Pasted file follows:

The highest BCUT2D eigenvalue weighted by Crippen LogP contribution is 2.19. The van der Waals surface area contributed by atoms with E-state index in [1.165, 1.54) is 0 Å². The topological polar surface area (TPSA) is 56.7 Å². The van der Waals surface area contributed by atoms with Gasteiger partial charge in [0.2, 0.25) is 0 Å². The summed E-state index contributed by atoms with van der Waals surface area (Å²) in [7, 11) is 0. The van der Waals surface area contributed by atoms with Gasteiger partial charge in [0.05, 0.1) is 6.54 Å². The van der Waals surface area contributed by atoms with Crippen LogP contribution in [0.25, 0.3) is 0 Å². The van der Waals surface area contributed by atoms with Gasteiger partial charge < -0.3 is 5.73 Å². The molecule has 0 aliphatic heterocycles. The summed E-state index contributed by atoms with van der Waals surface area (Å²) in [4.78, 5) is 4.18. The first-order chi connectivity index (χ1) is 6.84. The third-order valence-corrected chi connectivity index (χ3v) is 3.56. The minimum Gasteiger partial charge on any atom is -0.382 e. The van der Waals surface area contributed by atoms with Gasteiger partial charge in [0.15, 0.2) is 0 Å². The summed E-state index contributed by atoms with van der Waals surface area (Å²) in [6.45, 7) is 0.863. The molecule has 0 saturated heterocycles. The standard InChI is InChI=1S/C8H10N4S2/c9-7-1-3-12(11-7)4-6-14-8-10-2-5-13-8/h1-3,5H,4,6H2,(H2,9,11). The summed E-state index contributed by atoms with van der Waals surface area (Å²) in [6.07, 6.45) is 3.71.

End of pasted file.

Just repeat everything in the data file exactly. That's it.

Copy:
The highest BCUT2D eigenvalue weighted by Crippen LogP contribution is 2.19. The van der Waals surface area contributed by atoms with E-state index in [1.165, 1.54) is 0 Å². The topological polar surface area (TPSA) is 56.7 Å². The van der Waals surface area contributed by atoms with Gasteiger partial charge in [0.2, 0.25) is 0 Å². The summed E-state index contributed by atoms with van der Waals surface area (Å²) in [7, 11) is 0. The van der Waals surface area contributed by atoms with Gasteiger partial charge in [0.05, 0.1) is 6.54 Å². The van der Waals surface area contributed by atoms with Crippen LogP contribution in [0.25, 0.3) is 0 Å². The van der Waals surface area contributed by atoms with Gasteiger partial charge < -0.3 is 5.73 Å². The molecule has 0 aliphatic heterocycles. The summed E-state index contributed by atoms with van der Waals surface area (Å²) in [4.78, 5) is 4.18. The first-order chi connectivity index (χ1) is 6.84. The third-order valence-corrected chi connectivity index (χ3v) is 3.56. The minimum Gasteiger partial charge on any atom is -0.382 e. The van der Waals surface area contributed by atoms with Gasteiger partial charge in [0.15, 0.2) is 0 Å². The summed E-state index contributed by atoms with van der Waals surface area (Å²) in [6.45, 7) is 0.863. The molecule has 0 saturated heterocycles. The standard InChI is InChI=1S/C8H10N4S2/c9-7-1-3-12(11-7)4-6-14-8-10-2-5-13-8/h1-3,5H,4,6H2,(H2,9,11). The summed E-state index contributed by atoms with van der Waals surface area (Å²) in [6.07, 6.45) is 3.71.